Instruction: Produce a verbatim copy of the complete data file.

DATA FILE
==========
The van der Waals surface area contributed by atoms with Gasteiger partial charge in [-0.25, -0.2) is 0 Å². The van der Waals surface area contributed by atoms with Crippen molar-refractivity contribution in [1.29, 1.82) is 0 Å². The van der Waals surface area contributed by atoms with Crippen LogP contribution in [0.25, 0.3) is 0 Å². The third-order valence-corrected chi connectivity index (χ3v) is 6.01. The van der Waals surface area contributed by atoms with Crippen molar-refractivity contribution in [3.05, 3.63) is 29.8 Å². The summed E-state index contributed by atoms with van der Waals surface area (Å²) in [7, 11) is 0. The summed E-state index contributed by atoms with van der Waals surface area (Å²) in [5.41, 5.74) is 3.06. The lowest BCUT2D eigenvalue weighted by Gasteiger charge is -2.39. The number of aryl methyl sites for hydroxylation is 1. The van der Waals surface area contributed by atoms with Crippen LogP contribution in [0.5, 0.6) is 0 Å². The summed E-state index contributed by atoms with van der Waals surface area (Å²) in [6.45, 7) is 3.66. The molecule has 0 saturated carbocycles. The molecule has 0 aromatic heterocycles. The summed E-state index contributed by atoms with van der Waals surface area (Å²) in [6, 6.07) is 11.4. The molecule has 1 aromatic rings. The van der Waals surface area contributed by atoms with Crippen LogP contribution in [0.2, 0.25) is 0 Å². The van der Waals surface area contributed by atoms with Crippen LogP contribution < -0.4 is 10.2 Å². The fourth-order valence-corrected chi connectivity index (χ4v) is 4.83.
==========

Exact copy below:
The van der Waals surface area contributed by atoms with Gasteiger partial charge in [-0.25, -0.2) is 0 Å². The van der Waals surface area contributed by atoms with Crippen molar-refractivity contribution in [1.29, 1.82) is 0 Å². The van der Waals surface area contributed by atoms with Crippen LogP contribution in [0.25, 0.3) is 0 Å². The third-order valence-corrected chi connectivity index (χ3v) is 6.01. The van der Waals surface area contributed by atoms with Crippen molar-refractivity contribution in [3.05, 3.63) is 29.8 Å². The summed E-state index contributed by atoms with van der Waals surface area (Å²) in [7, 11) is 0. The summed E-state index contributed by atoms with van der Waals surface area (Å²) in [5.41, 5.74) is 3.06. The lowest BCUT2D eigenvalue weighted by Gasteiger charge is -2.39. The number of aryl methyl sites for hydroxylation is 1. The van der Waals surface area contributed by atoms with Crippen LogP contribution in [0.5, 0.6) is 0 Å². The summed E-state index contributed by atoms with van der Waals surface area (Å²) in [6.45, 7) is 3.66. The molecule has 0 saturated carbocycles. The molecule has 0 aromatic heterocycles. The summed E-state index contributed by atoms with van der Waals surface area (Å²) in [6, 6.07) is 11.4. The molecule has 1 aromatic rings. The van der Waals surface area contributed by atoms with Crippen LogP contribution in [0.2, 0.25) is 0 Å². The van der Waals surface area contributed by atoms with Crippen LogP contribution < -0.4 is 10.2 Å². The fourth-order valence-corrected chi connectivity index (χ4v) is 4.83.